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NEW YORK - At least four major foodmakers -- Kraft Foods, Tyson Foods, General Mills and H.J. Heinz -- have acknowledged that they are cooperating with federal investigations into possible accounting fraud at U.S. Foodservice, Ahold's food distribution business.
Sara Lee, Campbell Soup and ConAgra Foods also are expected to come under scrutiny as prosecutors focus on the way the $500 billion food industry uses so-called vendor rebates to U.S. Foodservice and other distributors as incentives for getting their products on grocers' shelves.
People close to the investigation say the Justice Department suspects executives at some big food manufacturers might have colluded with U.S. Foodservice to inflate supplier rebates and pump up profits. In February, Dutch retailer Ahold admitted it had overstated 2001 and 2002 earnings by at least $500 million.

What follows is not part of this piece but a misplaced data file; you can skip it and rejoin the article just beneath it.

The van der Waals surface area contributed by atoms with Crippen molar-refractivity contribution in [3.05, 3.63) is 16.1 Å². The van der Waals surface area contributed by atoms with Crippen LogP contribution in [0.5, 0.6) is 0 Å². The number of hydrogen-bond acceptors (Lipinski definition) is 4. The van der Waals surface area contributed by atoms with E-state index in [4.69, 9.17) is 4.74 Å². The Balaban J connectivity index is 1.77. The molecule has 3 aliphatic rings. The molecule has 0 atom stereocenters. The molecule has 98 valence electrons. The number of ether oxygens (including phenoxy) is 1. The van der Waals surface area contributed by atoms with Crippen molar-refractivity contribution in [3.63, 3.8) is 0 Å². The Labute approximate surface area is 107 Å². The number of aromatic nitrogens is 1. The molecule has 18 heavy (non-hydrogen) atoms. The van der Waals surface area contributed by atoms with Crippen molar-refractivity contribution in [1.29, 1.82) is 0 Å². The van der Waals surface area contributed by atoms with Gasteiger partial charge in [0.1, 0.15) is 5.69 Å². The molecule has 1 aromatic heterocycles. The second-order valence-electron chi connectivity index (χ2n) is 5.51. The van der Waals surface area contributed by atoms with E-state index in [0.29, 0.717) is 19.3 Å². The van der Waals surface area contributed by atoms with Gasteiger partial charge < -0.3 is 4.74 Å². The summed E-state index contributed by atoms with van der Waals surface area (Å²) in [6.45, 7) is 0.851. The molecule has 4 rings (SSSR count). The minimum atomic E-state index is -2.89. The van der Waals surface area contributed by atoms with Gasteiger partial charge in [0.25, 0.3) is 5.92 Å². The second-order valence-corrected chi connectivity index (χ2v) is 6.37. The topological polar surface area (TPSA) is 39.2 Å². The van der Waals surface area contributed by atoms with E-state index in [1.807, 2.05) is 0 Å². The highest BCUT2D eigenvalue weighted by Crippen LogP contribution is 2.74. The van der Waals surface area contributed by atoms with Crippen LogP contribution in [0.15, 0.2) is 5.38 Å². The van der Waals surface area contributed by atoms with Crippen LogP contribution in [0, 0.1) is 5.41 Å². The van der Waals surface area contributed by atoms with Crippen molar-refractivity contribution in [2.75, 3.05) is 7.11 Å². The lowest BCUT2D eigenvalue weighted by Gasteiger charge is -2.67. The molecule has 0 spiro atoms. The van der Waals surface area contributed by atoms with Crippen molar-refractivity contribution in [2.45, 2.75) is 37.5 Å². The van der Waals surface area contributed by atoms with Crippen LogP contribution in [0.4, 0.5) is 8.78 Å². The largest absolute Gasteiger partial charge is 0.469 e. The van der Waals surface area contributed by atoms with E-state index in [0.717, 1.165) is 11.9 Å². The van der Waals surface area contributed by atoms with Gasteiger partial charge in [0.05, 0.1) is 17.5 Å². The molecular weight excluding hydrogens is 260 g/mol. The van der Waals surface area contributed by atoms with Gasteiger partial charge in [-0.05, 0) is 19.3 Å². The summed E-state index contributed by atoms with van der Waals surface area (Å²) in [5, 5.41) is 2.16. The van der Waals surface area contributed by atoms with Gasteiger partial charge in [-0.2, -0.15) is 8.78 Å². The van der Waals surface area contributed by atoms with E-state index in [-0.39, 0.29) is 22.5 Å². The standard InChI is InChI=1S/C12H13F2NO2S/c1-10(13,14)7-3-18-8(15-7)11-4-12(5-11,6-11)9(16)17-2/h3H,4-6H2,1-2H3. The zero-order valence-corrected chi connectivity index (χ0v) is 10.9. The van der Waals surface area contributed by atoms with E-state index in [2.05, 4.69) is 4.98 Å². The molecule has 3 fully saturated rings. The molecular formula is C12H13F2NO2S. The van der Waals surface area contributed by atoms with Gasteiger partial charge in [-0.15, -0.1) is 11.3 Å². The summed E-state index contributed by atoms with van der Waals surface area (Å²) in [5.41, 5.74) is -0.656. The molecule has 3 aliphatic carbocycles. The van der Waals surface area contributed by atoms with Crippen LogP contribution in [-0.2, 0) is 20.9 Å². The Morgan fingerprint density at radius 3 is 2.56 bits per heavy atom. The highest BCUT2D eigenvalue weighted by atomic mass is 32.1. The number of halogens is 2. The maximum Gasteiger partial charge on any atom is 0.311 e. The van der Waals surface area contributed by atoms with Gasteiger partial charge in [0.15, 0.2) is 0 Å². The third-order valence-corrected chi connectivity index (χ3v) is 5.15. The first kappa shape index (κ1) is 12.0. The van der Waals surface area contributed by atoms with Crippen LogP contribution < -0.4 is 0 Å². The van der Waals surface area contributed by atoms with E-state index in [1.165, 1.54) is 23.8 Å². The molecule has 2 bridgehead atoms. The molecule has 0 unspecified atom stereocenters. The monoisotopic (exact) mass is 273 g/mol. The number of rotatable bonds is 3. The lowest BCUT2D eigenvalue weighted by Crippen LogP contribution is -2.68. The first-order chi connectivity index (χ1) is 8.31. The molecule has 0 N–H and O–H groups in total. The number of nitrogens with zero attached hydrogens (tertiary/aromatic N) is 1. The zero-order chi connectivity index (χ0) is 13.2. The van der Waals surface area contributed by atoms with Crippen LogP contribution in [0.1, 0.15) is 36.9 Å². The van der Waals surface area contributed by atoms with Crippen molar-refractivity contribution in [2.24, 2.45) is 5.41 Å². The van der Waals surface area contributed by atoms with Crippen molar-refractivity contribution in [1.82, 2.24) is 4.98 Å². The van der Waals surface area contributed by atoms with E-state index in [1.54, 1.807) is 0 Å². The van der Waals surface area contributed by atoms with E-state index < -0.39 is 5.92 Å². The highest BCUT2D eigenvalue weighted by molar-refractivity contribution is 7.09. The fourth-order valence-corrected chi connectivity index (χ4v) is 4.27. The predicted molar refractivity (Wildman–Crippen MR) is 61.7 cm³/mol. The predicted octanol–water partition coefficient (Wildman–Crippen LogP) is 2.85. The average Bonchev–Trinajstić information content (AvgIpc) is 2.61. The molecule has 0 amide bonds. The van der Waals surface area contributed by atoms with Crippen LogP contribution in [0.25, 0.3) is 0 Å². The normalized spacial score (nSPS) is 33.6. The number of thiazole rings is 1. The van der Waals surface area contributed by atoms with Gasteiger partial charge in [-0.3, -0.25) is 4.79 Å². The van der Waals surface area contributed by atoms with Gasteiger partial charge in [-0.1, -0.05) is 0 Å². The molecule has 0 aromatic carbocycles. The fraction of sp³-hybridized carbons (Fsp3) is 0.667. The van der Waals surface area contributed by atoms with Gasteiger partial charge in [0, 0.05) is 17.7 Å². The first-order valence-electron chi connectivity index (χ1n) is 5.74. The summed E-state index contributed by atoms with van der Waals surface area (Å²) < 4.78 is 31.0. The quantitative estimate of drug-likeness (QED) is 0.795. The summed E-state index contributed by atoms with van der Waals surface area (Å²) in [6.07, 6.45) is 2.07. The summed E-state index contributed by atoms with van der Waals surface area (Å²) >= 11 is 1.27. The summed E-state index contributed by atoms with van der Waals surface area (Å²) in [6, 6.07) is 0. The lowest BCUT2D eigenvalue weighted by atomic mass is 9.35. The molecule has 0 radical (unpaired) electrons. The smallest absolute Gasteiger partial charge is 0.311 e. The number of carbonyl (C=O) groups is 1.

As part of the alleged rebate-inflation scheme, representatives of some food giants are suspected of supplying Ahold's auditor, Deloitte & Touche, with "false confirms" that validated the amounts of promotional allowances that U.S. Foodservice listed on its books despite knowing smaller sums would be paid.
In other Ahold news, the company said Friday that the completion of the audit for its 2002 accounts isn't dependent on the outcome of an investigation by the U.S. Securities and Exchange Commission.
The Financial Times newspaper reported Friday that Ahold's auditors Deloitte & Touche had made it clear they wouldn't finalize the audit of any Ahold unit until a number of investigations into the global grocery group's financial affairs are completed.
If Ahold isn't able to produce audited accounts by June 30, it could jeopardize $915 million in financing.